Why Opportunity Cost Should Always be a Consideration in Your Financial Decisions

Let’s say that you are in a position where you have extra money to pay off your mortgage. Is it worth doing? The short answer is that it depends. To arrive at a good answer, you must consider the other opportunities that you have with that money.

For starters, there may be other investments available to you. I am not referring to the stock market or any other exchange traded security. These tend to offer low yields over very long periods of time. The historical return for stocks has averaged around 6% over the past 100 years. Therefore, if I had a choice between paying off my house versus purchasing stocks, I would rather pay off the home loan. In addition, the stock market is very volatile and returns can be significantly below their long term averages over 10 to 15 year periods. We are in such a cycle now. If the interest rate on my mortgage is 6%, then I will not likely gain anything by deploying the extra cash into stocks.

What if you had more opportunities than this? What if you were considering to start or expand your own business? Obviously, there is more risk to that. However, the return on your capital investment will likely be much higher than investing in securities. In this situation, the rate of return would be much greater than the amount of interest that you’re required to pay on the mortgage. In this case, you’re better off investing the money rather than paying off your loan.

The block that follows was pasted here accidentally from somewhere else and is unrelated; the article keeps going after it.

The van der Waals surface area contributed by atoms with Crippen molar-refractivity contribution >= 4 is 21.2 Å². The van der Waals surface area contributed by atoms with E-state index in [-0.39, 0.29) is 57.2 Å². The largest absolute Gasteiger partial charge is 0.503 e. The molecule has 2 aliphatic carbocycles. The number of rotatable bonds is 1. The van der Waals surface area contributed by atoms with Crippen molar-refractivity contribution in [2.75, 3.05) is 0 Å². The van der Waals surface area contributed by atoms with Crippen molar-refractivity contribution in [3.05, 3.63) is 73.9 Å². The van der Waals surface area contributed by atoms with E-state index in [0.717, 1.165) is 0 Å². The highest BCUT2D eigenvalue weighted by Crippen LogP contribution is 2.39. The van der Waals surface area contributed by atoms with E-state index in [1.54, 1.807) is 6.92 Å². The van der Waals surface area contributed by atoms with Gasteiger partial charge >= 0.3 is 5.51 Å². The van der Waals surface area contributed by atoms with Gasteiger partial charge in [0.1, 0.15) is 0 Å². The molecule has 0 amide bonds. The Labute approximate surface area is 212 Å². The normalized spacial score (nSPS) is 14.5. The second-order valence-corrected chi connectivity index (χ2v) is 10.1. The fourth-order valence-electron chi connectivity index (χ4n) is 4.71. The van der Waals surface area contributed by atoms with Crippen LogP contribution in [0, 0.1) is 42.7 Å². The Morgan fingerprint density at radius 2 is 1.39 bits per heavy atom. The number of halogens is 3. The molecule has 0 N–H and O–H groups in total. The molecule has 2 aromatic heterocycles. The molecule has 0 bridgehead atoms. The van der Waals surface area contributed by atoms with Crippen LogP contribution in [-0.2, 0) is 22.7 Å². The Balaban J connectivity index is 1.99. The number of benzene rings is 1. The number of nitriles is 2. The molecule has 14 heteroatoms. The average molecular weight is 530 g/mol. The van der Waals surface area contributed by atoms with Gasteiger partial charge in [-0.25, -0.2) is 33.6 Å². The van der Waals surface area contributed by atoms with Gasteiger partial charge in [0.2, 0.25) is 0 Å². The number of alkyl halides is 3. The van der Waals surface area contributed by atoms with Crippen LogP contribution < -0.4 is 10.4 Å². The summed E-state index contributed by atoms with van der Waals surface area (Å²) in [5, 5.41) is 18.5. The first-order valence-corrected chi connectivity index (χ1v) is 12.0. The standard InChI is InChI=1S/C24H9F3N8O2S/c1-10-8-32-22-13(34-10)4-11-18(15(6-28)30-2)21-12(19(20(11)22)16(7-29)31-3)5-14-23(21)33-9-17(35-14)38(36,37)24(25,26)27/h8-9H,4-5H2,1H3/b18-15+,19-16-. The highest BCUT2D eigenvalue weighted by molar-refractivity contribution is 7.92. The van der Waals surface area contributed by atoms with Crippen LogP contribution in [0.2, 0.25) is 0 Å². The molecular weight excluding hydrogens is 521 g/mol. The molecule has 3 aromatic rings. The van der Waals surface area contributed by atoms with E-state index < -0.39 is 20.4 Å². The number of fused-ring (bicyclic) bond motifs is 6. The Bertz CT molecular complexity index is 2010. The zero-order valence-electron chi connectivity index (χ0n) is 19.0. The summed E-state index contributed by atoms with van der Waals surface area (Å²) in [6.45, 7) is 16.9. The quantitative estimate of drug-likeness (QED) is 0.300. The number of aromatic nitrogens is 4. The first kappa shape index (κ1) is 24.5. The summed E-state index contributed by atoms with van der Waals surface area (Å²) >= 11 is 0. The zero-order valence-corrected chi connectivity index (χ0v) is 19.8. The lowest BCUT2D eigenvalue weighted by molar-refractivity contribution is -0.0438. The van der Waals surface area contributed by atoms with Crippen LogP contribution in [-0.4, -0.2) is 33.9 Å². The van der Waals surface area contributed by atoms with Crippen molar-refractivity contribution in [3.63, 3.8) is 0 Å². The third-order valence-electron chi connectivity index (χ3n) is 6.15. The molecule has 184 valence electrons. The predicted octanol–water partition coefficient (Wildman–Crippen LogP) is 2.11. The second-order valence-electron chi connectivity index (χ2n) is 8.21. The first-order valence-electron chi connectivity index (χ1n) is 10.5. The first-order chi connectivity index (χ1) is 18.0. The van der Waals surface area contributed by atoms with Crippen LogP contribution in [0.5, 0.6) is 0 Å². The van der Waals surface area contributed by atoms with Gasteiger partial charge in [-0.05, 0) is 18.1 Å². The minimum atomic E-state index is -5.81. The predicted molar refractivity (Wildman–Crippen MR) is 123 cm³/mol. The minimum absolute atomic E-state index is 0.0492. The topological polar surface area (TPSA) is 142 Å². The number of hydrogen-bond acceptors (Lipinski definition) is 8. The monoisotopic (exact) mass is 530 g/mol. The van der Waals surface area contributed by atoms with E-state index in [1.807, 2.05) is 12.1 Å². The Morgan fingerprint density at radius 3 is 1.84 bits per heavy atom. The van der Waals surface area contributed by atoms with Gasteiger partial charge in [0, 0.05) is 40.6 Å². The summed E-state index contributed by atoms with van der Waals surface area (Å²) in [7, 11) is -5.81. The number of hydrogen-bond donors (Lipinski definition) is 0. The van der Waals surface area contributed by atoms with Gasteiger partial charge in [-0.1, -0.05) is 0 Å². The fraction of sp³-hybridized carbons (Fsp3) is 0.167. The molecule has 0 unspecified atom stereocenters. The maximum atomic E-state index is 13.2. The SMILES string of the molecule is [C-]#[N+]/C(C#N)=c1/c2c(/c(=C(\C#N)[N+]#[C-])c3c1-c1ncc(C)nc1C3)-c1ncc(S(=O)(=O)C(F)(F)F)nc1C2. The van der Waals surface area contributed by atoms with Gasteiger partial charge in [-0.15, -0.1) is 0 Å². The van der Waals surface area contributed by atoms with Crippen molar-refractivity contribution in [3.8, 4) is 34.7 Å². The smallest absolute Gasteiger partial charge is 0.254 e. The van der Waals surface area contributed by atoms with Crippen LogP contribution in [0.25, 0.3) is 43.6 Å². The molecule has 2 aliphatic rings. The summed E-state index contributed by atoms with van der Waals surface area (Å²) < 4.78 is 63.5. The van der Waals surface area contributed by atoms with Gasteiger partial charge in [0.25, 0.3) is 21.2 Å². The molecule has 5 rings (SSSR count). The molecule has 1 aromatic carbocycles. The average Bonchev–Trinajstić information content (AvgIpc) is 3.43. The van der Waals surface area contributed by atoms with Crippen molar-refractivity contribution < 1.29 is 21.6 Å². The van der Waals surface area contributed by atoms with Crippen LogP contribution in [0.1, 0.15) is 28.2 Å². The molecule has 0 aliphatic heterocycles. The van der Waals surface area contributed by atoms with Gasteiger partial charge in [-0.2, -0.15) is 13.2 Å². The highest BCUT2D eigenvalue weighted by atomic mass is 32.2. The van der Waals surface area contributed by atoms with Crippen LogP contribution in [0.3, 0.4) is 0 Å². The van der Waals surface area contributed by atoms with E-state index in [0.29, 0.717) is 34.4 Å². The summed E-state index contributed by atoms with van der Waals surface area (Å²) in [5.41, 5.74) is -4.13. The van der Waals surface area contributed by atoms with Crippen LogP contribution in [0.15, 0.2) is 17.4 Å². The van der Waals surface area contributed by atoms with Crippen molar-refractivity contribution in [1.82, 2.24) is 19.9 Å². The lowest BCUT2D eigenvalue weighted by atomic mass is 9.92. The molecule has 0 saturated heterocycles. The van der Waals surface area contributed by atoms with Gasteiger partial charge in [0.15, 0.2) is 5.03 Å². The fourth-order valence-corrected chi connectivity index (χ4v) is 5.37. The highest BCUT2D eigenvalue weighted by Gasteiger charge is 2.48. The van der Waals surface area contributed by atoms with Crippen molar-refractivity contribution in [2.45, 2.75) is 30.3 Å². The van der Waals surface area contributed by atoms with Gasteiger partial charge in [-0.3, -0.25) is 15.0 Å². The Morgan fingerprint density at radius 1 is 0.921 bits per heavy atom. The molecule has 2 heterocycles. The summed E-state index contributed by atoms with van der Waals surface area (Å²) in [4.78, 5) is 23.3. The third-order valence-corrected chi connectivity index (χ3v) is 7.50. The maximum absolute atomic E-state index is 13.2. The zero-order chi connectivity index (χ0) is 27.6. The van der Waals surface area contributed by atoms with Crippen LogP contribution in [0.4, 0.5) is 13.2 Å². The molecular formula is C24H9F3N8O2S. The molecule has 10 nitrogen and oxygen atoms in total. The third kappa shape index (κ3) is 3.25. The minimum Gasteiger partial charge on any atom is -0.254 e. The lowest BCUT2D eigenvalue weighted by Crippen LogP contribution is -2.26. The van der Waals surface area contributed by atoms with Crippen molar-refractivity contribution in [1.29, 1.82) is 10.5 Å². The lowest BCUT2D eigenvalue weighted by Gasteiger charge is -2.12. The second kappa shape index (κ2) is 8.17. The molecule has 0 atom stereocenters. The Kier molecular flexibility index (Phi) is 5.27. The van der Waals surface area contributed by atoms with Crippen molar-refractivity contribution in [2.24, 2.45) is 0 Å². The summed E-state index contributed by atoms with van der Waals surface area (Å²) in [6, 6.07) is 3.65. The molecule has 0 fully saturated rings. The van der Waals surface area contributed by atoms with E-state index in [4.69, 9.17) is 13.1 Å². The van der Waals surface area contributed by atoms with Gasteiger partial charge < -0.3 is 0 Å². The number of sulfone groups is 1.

The opportunity cost demonstrates that my returns are negative if I pay off my mortgage when I have better ways to invest the money. If you plan on starting a new business, home equity is much cheaper than most of the alternatives. SBA loans, in particular, consist of higher fees and higher interest rates. This is because it’s hard for lenders to value the collateral and default rates are high. When they take possession of the collateral after a default, it’s much harder to sell at fair market value than a residential property.

Lastly, depending on your tax situation, the true cost of borrowing may be below your interest rate. Since mortgage interest is tax deductible for most taxpayers, the tax savings could be factored into offsetting the amount you are paying in interest. Your tax savings depends on what tax bracket you’re in. So, if you’re thinking about paying off your home loan, definitely look at all your other opportunities first.

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